UP alumni wade into junking of accord that keeps campus off limits to military  | Inquirer

UP alumni wade into junking of accord that keeps campus off limits to military 

/ 10:32 AM February 16, 2021

SAN FRANCISCO- -There was no legal basis to abrogate an agreement entered into by the University of the Philippines (UP) with the Department of National Defense (DND) in 1989 as the pact has no valid exit clause for a unilateral move by either party to terminate it.

This was the contention of participants in the recent “Digital Dialogue on the Abrogation of the 1989 UP-DND Accord: In Defense of UP” hosted by the University of the Philippines Alumni Association of San Francisco (UPAASF) and moderated by board director Odette Alcazaren-Keeley.

Scores of UP alumni both in the Philippines and abroad joined the webinar. Chancellor Dr. Fidel Nemenzo provided the historical context for the 32-year accord. He was joined by Atty. Ruben Carranza, Dr. Jennifer Mijares Zimmerman and Dr. Anton Juan, who all shared their views on the arbitrary abrogation’s impact on academic freedom and civil rights.

Nemenzo recalled that they were shocked on social media a Jan. 15, 2021 letter of DND Secretary Delfin Lorenzana to UP President Danilo Concepcion, abrogating the agreement, saying that it has become a hindrance to the security, safety and welfare of students and faculty of UP.

Lorenzana claimed that UP has turned into a recruitment ground and safe haven for enemies of the state, particularly the Communist Party which is waging armed revolution.

What spurred the 1989 accord was the arrest and detention of Collegian staff member Donato Continente for alleged involvement in the killing of U.S. soldier Col. James Rowe. Continente was released from prison after 15 years.


Nemenzo’s father, Dr. Francisco “Dodong” Nemenzo, was then the UP faculty regent and a signatory to the accord, which somehow eased concerns about the militarization of campuses. The elder Nemenzo remembered the talks to be very friendly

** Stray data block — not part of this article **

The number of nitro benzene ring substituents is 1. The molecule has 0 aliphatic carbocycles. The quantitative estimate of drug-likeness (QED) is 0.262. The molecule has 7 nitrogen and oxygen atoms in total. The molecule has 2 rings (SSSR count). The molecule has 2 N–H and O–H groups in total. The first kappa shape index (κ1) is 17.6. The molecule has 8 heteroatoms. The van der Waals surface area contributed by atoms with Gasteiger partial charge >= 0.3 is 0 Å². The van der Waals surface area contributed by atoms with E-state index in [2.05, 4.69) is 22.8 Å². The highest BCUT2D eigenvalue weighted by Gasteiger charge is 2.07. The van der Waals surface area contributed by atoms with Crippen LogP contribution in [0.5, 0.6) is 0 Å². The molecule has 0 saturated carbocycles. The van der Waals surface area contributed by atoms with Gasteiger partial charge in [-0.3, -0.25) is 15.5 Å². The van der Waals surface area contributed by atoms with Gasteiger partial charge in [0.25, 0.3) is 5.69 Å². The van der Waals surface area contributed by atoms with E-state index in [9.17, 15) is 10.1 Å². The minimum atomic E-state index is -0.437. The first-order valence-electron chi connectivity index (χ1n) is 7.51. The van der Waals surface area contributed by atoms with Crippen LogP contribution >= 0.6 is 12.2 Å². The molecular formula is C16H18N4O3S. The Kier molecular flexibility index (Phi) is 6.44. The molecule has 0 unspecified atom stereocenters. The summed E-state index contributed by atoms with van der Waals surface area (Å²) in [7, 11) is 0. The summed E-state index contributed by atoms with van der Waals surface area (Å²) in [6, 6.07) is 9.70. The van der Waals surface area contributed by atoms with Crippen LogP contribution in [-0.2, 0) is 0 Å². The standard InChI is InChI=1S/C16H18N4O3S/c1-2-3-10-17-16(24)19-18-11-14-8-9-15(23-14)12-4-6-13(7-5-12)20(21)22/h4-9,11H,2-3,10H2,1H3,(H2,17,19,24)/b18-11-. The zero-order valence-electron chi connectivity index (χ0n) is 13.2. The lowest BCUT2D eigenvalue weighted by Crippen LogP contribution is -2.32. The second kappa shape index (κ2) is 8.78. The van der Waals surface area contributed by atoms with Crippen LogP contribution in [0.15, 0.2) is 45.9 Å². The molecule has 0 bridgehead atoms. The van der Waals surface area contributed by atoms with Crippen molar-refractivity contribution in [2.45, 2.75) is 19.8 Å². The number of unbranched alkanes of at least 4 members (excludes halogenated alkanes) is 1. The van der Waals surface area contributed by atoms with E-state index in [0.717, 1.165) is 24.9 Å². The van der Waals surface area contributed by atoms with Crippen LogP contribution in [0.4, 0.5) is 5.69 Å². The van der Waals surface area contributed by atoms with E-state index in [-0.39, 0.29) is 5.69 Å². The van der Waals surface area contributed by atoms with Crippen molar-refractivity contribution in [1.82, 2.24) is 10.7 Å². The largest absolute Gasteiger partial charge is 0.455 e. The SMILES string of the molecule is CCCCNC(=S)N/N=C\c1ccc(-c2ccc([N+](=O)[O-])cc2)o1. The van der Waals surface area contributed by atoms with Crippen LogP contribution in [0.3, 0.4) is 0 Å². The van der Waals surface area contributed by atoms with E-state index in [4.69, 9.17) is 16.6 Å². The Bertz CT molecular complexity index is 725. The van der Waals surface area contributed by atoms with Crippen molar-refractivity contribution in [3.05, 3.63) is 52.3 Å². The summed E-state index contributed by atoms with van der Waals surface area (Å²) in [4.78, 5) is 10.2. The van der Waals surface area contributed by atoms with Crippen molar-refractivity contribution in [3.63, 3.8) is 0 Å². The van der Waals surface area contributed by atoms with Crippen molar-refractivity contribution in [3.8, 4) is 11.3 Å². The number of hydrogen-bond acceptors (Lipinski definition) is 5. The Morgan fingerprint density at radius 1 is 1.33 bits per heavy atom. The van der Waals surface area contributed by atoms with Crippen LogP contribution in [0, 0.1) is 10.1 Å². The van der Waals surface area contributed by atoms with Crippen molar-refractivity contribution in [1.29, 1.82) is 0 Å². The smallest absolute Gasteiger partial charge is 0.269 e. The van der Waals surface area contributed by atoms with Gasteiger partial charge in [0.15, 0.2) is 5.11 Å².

No legal basis for abrogation

“The agreement was a democratic response to the suppression of UP and all freedoms during the dictatorship. Since then, it has served as the framework of cooperation between UP and the DND and for over three decades allowed the parties to fulfill each of their mandates — on the part of UP  the promotion of learning and intellectual inquiry and on the part of military, law enforcement,” Chancellor Nemenzo explained.


He maintains that Lorenzana’s claim that UP has become the breeding ground for insurgents even if it were true, would not be sufficient ground for the abrogation, especially since the agreement has no exit clause that would allow for its unilateral termination.

On academic freedom, UP President Concepcion, who could not make it to the webinar due to a conflict in schedule, wrote the UPAASF:

”It is really heartwarming that the UP alumni are always ready to defend academic freedom, the lifeblood of the university. The Soto-Enrile of 1982 was the government’s recognition the university should be allowed to exercise the enjoyment of all the ingredients, aspects and trappings of academic life where students and faculties can think, move, and express without fear of any non-academic reprisals. For these things to exist, the government, through Enrile gave all those commitments in the Soto-Enrile declaration. Such commitments were reiterated in the 1989 Abueva-Ramos accord and the 1992 Abueva-Alunan accord.”

Agreement ‘more political than legal’  

For his part Ruben Carranza, a former DND Assistant Secretary, regards the 1989 agreement as a balance of power, three years after the EDSA revolution, between a military “that has not yet been held accountable for its complicity with the dictatorship, on one hand, and a progressive People Power movement on the other hand.”

“It is more of a political agreement than a legal instrument between two state institutions one that has a monopoly of force in the state and that of higher learning that has academic freedom that recognized the role of both institutions in the state. You would not want the military to be a guarantor of your academic freedom, would you?” asked Carranza.